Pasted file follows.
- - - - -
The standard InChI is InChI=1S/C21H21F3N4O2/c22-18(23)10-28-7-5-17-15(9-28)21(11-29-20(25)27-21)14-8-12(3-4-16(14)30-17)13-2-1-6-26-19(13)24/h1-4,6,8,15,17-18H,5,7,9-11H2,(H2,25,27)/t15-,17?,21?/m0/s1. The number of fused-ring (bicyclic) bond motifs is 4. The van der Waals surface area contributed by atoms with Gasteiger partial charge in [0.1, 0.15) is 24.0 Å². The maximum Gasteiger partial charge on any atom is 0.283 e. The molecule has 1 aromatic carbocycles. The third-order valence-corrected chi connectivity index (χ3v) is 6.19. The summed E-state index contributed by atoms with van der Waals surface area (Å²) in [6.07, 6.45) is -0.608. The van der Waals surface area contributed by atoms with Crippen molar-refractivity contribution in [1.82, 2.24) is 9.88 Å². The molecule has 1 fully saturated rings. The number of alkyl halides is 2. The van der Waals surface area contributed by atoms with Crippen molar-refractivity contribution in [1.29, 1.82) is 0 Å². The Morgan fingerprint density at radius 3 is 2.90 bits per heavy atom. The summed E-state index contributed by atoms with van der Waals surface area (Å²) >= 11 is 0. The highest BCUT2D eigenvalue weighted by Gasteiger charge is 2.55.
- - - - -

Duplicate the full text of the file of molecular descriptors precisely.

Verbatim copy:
The standard InChI is InChI=1S/C21H21F3N4O2/c22-18(23)10-28-7-5-17-15(9-28)21(11-29-20(25)27-21)14-8-12(3-4-16(14)30-17)13-2-1-6-26-19(13)24/h1-4,6,8,15,17-18H,5,7,9-11H2,(H2,25,27)/t15-,17?,21?/m0/s1. The number of fused-ring (bicyclic) bond motifs is 4. The van der Waals surface area contributed by atoms with Gasteiger partial charge in [0.1, 0.15) is 24.0 Å². The maximum Gasteiger partial charge on any atom is 0.283 e. The molecule has 1 aromatic carbocycles. The third-order valence-corrected chi connectivity index (χ3v) is 6.19. The summed E-state index contributed by atoms with van der Waals surface area (Å²) in [6.07, 6.45) is -0.608. The van der Waals surface area contributed by atoms with Crippen molar-refractivity contribution in [1.82, 2.24) is 9.88 Å². The molecule has 1 fully saturated rings. The number of alkyl halides is 2. The van der Waals surface area contributed by atoms with Crippen molar-refractivity contribution in [1.29, 1.82) is 0 Å². The Morgan fingerprint density at radius 3 is 2.90 bits per heavy atom. The summed E-state index contributed by atoms with van der Waals surface area (Å²) >= 11 is 0. The highest BCUT2D eigenvalue weighted by Gasteiger charge is 2.55.